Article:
Tesla & Running in Belgrade

Tesla’s wireless energy system


Full day of conference attendance, plus a nagging work related issue back home which made me work early in the morning, have several phone conversations during the day, and return early to my hotel to do some more work.

At the same time, my friend David (who had quoted Tesla in his opening key note speech) and I had a plan to visit the Nikola Tesla museum. I managed to sign us up for the 6pm guided tours in English.

The museum was great and the tour was brilliant. Tesla was really a genius, and I stood in awe looking at his remotely controlled boat from 1898, with two electro motors and a computer! I dare to call a logical “AND” gate a computer. These things are easy for us, who have learned physics and electromagnetism in school, but for those days, this was truly genius.

Tesla remote controlled boat

Tesla remotely controlled boat

In the evening, I had the conference dinner at the Belgrade fortress. Spent the evening at a table with some Air Traffic Controllers from Italy and had a great time.

Rolled into bed after midnight.


Woke up too late for a full run. It was raining and the temperature was much higher than on Tuesday and Wednesday morning. I wanted to run to the Save river, then follow the bank, but I

  • had difficulty crossing the concrete jungle of Belgrade, and
  • ran into a huge building site, I think of what is called the Belgrade Waterfront, and
  • ran out of time

Then I went to the conference again.

For the entire week, I had enjoyed taking the public transport in Belgrade. I liked traveling between normal people instead of sipping through the streets in a taxi, and with the Balkan driving style, the tram was often faster than taking a taxi, and dirt cheap.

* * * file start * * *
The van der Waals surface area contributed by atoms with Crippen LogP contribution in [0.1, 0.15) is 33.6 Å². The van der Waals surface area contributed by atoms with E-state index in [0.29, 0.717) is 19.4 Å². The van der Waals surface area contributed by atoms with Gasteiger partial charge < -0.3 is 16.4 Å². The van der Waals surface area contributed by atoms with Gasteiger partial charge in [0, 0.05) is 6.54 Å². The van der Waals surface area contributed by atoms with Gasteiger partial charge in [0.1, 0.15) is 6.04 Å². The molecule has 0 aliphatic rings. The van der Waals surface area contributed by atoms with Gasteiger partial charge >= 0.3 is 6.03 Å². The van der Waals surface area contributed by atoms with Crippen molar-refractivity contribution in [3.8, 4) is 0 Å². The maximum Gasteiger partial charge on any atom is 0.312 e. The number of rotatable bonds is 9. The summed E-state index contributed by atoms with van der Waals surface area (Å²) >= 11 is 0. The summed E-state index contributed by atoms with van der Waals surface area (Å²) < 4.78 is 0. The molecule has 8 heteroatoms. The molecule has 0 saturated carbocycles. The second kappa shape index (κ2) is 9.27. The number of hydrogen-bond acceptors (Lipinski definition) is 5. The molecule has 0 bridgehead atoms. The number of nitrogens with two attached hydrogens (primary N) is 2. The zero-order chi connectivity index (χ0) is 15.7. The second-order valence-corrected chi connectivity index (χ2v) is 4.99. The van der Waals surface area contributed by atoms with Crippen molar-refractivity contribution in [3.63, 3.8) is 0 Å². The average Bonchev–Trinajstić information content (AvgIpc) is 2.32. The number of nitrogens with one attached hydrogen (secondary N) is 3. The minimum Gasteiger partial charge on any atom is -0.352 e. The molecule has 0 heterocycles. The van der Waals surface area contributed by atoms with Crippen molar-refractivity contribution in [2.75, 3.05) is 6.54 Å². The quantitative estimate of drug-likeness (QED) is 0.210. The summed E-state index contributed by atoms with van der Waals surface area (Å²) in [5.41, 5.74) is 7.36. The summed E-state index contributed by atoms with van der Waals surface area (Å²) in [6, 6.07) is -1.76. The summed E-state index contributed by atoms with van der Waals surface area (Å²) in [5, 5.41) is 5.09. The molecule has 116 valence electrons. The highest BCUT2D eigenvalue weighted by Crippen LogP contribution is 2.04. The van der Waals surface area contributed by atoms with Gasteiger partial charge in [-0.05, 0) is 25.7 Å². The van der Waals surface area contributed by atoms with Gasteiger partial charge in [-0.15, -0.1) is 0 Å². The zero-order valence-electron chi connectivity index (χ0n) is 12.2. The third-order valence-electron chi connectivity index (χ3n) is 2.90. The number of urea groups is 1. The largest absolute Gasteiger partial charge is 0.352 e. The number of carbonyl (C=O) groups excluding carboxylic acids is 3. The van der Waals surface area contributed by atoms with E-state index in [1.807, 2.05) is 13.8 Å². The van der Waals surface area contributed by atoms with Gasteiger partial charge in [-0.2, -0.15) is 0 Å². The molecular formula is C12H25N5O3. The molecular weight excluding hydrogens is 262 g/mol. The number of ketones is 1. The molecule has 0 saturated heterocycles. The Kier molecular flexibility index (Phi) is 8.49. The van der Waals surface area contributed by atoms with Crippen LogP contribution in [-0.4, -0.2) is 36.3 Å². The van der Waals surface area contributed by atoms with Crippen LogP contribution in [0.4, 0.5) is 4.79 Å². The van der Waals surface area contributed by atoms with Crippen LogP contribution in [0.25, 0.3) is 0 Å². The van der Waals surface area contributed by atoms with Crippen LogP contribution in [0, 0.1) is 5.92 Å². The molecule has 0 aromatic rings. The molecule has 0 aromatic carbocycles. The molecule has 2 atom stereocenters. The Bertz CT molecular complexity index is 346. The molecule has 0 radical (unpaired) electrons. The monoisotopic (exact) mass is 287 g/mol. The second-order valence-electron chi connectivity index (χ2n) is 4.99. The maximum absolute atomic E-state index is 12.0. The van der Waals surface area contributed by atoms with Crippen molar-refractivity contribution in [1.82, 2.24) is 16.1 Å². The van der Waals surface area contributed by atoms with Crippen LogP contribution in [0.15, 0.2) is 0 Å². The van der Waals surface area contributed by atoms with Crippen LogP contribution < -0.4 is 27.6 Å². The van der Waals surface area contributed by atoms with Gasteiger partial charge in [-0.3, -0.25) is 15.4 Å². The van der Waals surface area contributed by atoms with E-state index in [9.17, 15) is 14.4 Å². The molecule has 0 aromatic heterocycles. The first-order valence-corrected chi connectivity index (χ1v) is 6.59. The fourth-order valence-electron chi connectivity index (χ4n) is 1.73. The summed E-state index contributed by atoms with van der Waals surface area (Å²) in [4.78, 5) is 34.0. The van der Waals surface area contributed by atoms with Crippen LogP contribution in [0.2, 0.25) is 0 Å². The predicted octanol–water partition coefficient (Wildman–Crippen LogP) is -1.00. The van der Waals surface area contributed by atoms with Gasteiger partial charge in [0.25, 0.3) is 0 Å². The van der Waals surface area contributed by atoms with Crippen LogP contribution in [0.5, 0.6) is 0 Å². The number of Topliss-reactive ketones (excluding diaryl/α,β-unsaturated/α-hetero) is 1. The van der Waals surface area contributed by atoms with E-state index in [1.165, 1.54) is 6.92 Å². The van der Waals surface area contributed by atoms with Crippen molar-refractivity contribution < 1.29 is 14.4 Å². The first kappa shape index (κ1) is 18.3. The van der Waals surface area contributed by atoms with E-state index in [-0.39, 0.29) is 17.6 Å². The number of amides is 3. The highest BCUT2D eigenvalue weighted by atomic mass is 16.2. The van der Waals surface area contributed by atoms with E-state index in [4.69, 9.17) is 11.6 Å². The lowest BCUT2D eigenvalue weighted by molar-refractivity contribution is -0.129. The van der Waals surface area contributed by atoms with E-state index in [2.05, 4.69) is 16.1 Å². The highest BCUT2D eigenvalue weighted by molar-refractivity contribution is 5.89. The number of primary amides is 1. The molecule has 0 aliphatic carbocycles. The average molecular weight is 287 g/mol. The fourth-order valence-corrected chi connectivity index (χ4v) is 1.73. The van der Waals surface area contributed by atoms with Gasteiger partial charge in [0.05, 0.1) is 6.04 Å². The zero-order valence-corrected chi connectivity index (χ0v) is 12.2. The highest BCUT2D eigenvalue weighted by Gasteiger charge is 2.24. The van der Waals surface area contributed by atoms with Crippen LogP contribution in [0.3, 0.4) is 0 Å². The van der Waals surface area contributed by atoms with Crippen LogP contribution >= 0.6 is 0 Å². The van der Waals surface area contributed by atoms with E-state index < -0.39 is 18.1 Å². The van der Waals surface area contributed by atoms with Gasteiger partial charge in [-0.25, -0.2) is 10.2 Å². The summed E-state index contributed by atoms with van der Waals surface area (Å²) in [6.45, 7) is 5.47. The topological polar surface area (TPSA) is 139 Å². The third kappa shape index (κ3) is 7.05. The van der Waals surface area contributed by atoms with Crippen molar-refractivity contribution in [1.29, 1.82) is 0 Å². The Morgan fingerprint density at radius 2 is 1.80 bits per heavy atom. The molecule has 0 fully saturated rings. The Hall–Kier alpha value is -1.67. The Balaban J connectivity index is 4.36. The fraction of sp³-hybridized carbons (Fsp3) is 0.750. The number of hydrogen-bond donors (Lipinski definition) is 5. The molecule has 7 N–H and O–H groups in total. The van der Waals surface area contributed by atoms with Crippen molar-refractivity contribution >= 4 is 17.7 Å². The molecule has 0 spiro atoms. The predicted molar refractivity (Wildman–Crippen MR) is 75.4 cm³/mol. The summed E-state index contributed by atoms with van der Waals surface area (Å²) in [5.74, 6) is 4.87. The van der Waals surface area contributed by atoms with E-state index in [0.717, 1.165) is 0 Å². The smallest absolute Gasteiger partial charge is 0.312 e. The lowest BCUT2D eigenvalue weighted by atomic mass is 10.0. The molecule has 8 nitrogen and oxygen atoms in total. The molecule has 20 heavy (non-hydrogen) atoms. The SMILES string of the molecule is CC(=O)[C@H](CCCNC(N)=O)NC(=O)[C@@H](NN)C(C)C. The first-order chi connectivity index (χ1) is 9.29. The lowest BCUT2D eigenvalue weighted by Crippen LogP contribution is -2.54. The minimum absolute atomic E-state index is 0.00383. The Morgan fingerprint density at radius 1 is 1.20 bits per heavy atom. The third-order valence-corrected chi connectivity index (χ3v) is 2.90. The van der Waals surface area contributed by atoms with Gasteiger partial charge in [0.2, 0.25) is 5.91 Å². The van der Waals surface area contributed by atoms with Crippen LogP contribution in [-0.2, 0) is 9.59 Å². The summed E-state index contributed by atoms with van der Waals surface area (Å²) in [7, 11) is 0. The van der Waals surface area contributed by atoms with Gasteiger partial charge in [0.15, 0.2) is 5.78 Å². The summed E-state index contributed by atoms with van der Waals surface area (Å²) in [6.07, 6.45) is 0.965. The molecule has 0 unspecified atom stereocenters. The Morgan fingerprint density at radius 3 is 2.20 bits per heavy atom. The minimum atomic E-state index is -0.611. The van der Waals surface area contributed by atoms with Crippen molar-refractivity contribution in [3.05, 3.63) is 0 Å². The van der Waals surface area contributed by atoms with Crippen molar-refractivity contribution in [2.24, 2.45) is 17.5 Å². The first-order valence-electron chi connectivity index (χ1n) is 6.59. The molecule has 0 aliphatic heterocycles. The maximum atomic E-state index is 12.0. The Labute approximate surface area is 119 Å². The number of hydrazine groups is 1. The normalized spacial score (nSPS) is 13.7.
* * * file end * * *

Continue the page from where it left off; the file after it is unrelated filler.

This time, I had an interesting ride. The tram stopped in the middle of Slavija square. We all left the tram and crossed a four lane road with cars (me towing a trolley). Waiting for the bus, I noticed that all trams had come to a standstill. Apparently there was no electric power.

After about ten minutes, I was able to take an overcrowded bus 33 to the university.

A few stops later, a ticket inspector entered the bus. My chip card was OK, but there was a problem with one lady. The controller took her out of the bus at the next stop, and that was when I noticed it was Paula, one of my fellow conference participants. Too late for me to do anything. The bus left and she remained there at the bus stop, with an angry inspector, in the rain.

Around lunch time I headed to the airport. I thought I was lucky to have an emergency exit in the Adria Airways CRJ900, but I ended up sitting next to a very overweight, very tall, elderly man. Luckily, I managed to fall asleep, crushed between the man and the window, and the flight passed by fast.

In the train between Vienna and Brno, I made notes for a blog post about Physics and rowing metrics.


Trying to do a week’s worth of work in one day, including one on one meetings with all my subordinates and reviewing their goal plans for 2018. Also, it was my son’s 13th birthday.

So. No. Training.

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